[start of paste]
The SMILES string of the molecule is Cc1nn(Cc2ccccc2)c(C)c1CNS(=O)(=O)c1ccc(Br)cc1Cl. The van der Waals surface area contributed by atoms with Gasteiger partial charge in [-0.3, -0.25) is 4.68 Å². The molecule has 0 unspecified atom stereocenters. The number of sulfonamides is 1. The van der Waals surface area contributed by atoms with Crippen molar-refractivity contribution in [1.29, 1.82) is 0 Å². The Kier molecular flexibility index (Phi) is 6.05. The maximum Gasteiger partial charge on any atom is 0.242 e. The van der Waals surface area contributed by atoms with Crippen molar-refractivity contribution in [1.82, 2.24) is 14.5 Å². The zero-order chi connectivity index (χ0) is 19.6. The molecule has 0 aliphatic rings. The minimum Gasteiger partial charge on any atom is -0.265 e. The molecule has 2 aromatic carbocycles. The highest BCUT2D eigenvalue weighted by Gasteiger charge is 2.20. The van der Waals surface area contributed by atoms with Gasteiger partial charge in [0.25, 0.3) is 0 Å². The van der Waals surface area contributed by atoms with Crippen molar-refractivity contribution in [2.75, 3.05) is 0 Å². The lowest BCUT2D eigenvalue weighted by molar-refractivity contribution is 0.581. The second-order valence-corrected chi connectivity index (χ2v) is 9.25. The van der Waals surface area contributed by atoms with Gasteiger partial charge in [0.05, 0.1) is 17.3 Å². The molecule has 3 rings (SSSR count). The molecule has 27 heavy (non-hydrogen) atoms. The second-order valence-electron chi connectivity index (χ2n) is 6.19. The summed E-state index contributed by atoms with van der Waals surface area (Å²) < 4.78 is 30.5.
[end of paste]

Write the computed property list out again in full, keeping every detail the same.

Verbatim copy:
The SMILES string of the molecule is Cc1nn(Cc2ccccc2)c(C)c1CNS(=O)(=O)c1ccc(Br)cc1Cl. The van der Waals surface area contributed by atoms with Gasteiger partial charge in [-0.3, -0.25) is 4.68 Å². The molecule has 0 unspecified atom stereocenters. The number of sulfonamides is 1. The van der Waals surface area contributed by atoms with Crippen molar-refractivity contribution in [1.29, 1.82) is 0 Å². The Kier molecular flexibility index (Phi) is 6.05. The maximum Gasteiger partial charge on any atom is 0.242 e. The van der Waals surface area contributed by atoms with Crippen molar-refractivity contribution in [1.82, 2.24) is 14.5 Å². The zero-order chi connectivity index (χ0) is 19.6. The molecule has 0 aliphatic rings. The minimum Gasteiger partial charge on any atom is -0.265 e. The molecule has 2 aromatic carbocycles. The highest BCUT2D eigenvalue weighted by Gasteiger charge is 2.20. The van der Waals surface area contributed by atoms with Gasteiger partial charge in [0.25, 0.3) is 0 Å². The van der Waals surface area contributed by atoms with Crippen molar-refractivity contribution in [2.75, 3.05) is 0 Å². The lowest BCUT2D eigenvalue weighted by molar-refractivity contribution is 0.581. The second-order valence-corrected chi connectivity index (χ2v) is 9.25. The van der Waals surface area contributed by atoms with Gasteiger partial charge in [0.05, 0.1) is 17.3 Å². The molecule has 3 rings (SSSR count). The molecule has 27 heavy (non-hydrogen) atoms. The second-order valence-electron chi connectivity index (χ2n) is 6.19. The summed E-state index contributed by atoms with van der Waals surface area (Å²) < 4.78 is 30.5.